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European-American Topics - Cinema - Bliss

SIFF 2008: Bliss (Turkish title: Mutluluk)
Turkey 2007
Review by Asli Omur
Posted June 11, 2008


     Ignorance is not always blissful. Desolation, sadness and psychedelic dream sequences riddle this film. The cinematography is comparable to a previous SIFF entry, Takva: a Mans Fear of God. Bliss is originally a book written by Turkish composer and writer, Zülfü Livaneli. Bliss made the New York Times bestseller list before its entry in the Seattle International Film Festival. It was a popular read in Turkey as well.

centers around a young Turkish girl in eastern Turkey who has been raped and has been blamed for it by some in her tiny village. The village agha or spiritual civil leader tells the father he must perform an archaic tradition of honor killing in order to cleanse the family name of her transgression. An act the father is hesitant of but later complies with.

     Özgü Namal plays the disheveled and yet resilient Meryem. Meryem is adamant of her innocence, but never divulges the name of her attacker until one fateful day. Her grandmother, whom she affectionately calls, Bibi, believes she was raped and tries to coax the name out of her to alert the authorities. She refuses, instead in her madwoman like trance she questions why she can no longer hear the roosters crowing in her garden. Meryem’s mother passed away at her birth and she is left to her stepmothers’ violent and chiding behavior. Her devious stepmother believes she engaged in pre-marriage coital relations and keeps her in the shed, even providing her with rope to commit suicide. Meryem almost goes through with it until she sees her stepmother waiting for her to die. Her resistance to commit suicide is just the beginning of her desire to cleanse violent retribution from her traditional upbringing. After her refusal to commit suicide the village elders decide to send her elsewhere before the police get involved with the case.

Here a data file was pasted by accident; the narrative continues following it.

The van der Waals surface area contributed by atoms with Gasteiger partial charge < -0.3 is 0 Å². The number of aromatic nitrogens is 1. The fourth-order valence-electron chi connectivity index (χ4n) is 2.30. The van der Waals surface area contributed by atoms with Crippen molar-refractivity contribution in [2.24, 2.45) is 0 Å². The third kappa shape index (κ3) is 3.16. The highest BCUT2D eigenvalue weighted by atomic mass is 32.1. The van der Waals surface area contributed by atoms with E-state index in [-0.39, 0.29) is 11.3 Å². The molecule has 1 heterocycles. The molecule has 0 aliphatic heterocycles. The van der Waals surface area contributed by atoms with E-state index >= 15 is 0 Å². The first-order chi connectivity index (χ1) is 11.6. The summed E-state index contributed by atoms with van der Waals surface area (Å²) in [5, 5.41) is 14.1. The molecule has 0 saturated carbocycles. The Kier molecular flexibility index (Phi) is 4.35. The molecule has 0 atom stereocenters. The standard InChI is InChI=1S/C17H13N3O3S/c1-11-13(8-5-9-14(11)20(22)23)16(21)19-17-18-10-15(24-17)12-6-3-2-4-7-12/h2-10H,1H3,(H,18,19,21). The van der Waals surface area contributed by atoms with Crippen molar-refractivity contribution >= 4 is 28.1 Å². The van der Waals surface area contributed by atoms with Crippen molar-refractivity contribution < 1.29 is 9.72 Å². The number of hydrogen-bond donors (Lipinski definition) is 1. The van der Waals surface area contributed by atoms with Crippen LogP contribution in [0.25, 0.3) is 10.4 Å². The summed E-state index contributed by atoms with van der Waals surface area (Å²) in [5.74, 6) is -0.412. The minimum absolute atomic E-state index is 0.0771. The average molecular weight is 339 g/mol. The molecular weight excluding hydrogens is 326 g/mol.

She thinks she is going to
Istanbul to be married off to an interested groom with the help of her distant cousin Cemal, until she is asked to throw herself from a bridge or be shot. These customs are incomprehensible to the Istanbullites they encounter along the journey. Unexpected romance, mid-life crisis, disgrace, revenge and an escape from cruel traditions bring this film and young Meryem closure.

is timely and provocative. It is a stellar and triumphant film because it does not vilify all of Turkish people, play the blame game or even point fingers. Instead Bliss is compassionate and revives the image and circumstances of the women of eastern Turkey that are rarely seen in global cinema.


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